• 2
    I don’t understand the intended purpose of this feature at all. Why would anyone migrate questions which have no place on the other site? Is the assumption that all four people required to migrate a question are idiots, and therefore liable to choose a totally wrong target site? – Emil Jeřábek Dec 7 '13 at 14:53
  • 5
    Anyway, different site have different scopes (that’s the whole reason why migrations are done in the first place), and therefore different needs how to organize the reality they are dealing with by means of tags, and different naming conventions. There is no reason to expect that the proper way to tag a particular question should be the same on both sites other than by chance, and conversely, there is no guarantee that tags that happen to have the same name actually denote the same concept. The whole check thus feels like a lottery. – Emil Jeřábek Dec 7 '13 at 15:12
  • 5
    However, the most nasty feature of this check is that it does not give any sporting chance of preventing failure. There is no advance warning that the question will be automatically rejected, close voters are presented with the migration option even if it is in fact impossible, and when the time comes, the system silently drops the migration. The overall behaviour is as if you send a packet by a messenger, who has the habit that after he turns the first corner, he rolls a couple of dice, and if the right points turn up, embezzles the delivery. – Emil Jeřábek Dec 7 '13 at 15:19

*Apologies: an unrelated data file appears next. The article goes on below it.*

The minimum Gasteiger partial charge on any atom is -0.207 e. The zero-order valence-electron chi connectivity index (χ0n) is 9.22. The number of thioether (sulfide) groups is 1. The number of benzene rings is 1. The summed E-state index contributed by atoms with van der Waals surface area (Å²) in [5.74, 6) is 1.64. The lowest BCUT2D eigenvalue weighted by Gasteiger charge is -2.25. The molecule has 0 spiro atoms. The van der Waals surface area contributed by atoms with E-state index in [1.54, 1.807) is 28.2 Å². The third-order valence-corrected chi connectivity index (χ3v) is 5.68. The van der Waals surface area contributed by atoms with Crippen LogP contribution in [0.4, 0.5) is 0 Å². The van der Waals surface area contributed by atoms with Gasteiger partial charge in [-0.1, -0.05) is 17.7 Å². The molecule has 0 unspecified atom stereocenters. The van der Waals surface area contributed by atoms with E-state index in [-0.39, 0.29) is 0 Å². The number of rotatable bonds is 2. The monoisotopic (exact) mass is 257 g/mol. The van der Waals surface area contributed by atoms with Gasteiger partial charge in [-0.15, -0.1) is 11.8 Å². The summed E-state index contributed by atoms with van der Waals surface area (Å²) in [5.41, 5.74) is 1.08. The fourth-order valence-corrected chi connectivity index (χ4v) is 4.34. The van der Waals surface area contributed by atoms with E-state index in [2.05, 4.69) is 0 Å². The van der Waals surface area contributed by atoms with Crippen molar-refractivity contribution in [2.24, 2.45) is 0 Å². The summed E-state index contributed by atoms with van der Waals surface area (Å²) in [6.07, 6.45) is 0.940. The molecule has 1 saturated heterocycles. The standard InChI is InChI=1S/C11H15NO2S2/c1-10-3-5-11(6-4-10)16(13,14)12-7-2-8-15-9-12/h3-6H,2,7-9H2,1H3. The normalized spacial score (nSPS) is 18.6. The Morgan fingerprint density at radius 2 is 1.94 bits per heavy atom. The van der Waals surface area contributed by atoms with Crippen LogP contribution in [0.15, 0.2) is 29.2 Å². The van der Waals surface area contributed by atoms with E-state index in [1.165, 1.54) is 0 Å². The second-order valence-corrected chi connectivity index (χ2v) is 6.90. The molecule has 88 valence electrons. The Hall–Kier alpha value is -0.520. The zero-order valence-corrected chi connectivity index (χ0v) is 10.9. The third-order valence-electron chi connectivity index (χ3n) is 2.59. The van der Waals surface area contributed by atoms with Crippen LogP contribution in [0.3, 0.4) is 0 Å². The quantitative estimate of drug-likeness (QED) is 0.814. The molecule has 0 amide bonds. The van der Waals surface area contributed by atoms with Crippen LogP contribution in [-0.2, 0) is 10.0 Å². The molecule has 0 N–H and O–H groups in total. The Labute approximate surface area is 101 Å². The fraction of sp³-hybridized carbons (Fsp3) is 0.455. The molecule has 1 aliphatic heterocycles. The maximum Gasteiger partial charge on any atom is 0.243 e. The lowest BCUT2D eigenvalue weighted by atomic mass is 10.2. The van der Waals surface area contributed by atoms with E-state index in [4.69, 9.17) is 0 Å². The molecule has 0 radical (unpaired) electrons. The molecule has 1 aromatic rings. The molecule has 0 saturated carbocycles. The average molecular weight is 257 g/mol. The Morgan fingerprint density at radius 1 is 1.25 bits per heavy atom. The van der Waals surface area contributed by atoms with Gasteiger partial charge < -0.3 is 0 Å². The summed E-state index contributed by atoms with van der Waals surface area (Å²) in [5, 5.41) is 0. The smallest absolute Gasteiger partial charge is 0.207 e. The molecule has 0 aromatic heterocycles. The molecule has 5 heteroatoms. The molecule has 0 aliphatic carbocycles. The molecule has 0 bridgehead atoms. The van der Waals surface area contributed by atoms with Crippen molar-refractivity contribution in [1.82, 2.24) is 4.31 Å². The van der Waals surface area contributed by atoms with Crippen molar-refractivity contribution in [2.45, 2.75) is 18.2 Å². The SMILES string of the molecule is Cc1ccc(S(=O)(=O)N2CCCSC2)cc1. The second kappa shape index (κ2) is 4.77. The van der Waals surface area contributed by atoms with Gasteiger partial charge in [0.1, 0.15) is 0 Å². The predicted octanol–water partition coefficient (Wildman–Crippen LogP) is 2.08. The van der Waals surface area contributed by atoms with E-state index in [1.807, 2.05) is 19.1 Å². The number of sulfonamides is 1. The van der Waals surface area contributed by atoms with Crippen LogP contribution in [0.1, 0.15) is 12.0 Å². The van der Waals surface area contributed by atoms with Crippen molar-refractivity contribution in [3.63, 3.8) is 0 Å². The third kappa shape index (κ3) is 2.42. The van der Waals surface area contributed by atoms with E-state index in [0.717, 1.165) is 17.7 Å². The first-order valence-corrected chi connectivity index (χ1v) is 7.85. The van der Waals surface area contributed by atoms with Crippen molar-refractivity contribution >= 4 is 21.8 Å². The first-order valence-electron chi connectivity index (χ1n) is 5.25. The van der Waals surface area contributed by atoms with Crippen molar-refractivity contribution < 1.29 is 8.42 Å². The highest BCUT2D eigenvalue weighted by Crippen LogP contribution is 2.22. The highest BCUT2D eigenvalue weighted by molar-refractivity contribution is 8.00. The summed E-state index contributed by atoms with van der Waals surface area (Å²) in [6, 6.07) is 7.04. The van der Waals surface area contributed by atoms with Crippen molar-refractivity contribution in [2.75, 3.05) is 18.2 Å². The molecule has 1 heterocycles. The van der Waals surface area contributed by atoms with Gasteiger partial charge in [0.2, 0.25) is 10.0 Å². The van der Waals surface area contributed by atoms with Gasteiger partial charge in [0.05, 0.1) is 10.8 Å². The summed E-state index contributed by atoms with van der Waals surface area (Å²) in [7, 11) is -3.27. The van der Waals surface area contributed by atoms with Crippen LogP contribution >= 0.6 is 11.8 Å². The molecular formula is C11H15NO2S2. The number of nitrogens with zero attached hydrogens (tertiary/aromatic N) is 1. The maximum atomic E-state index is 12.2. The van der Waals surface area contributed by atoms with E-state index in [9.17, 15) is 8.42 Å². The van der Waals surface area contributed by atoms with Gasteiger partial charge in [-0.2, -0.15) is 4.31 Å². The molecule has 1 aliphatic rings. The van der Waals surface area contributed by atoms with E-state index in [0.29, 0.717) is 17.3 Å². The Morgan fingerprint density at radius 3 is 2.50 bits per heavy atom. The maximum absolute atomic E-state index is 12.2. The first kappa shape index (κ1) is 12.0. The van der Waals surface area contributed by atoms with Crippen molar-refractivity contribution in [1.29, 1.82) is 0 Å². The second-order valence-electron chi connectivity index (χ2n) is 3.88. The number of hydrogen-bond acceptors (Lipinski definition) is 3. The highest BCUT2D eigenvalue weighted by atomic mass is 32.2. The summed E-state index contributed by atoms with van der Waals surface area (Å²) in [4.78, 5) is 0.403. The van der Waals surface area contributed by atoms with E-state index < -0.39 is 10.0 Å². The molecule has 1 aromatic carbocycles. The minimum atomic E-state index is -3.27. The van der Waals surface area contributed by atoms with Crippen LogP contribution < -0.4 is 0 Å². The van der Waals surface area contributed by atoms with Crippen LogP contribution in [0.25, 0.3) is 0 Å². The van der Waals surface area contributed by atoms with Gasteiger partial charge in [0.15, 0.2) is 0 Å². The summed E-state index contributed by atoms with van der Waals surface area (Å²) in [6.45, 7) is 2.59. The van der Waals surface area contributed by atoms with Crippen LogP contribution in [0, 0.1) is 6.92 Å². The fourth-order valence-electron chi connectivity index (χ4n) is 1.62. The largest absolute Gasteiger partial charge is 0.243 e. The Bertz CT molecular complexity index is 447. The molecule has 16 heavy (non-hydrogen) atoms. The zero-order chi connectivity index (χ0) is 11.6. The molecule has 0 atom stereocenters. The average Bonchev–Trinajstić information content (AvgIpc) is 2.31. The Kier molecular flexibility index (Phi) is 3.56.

• 2
    The only way to guard against this would be for someone to volunteer to manually check the tags on the target site, which is time consuming, tedious, and error prone, needs to be done for every question considered for migration, and is not remotely worth the trouble. If people are expected to do menial tasks in order to work around random technical quirks of a computer system, that’s a hallmark of bad software design. – Emil Jeřábek Dec 7 '13 at 15:26
  • 3
    I agree @EmilJeřábek to have the issue pointed out when voting surely would help. Conversely, if one is aware of the issue but wants to work around it one could just create the tag on the fly when voting. Which IMO is further illustartion that this is really just something that can bite you when being unaware but not providing 'protection' against much anything.// Regarding examples not exclusive to math. On MO we hava a tag latex, when used chances are the q is for tex.SE. Yet while they have twenty-four(!) tags containing latex no tag just latex there, so it is off-topic there. – quid Dec 7 '13 at 15:40
  • @shog9 now that it's declined no point in the bounty, unless there's still a chance to reconsider? – Shadow The Vaccinated Wizard Jan 13 '14 at 8:30
  • The bounty just states he wants it to have more attention; maybe Mad just wants more folks to be aware of this behavior, @Sha? Who knows. – Shog9 Jan 13 '14 at 8:43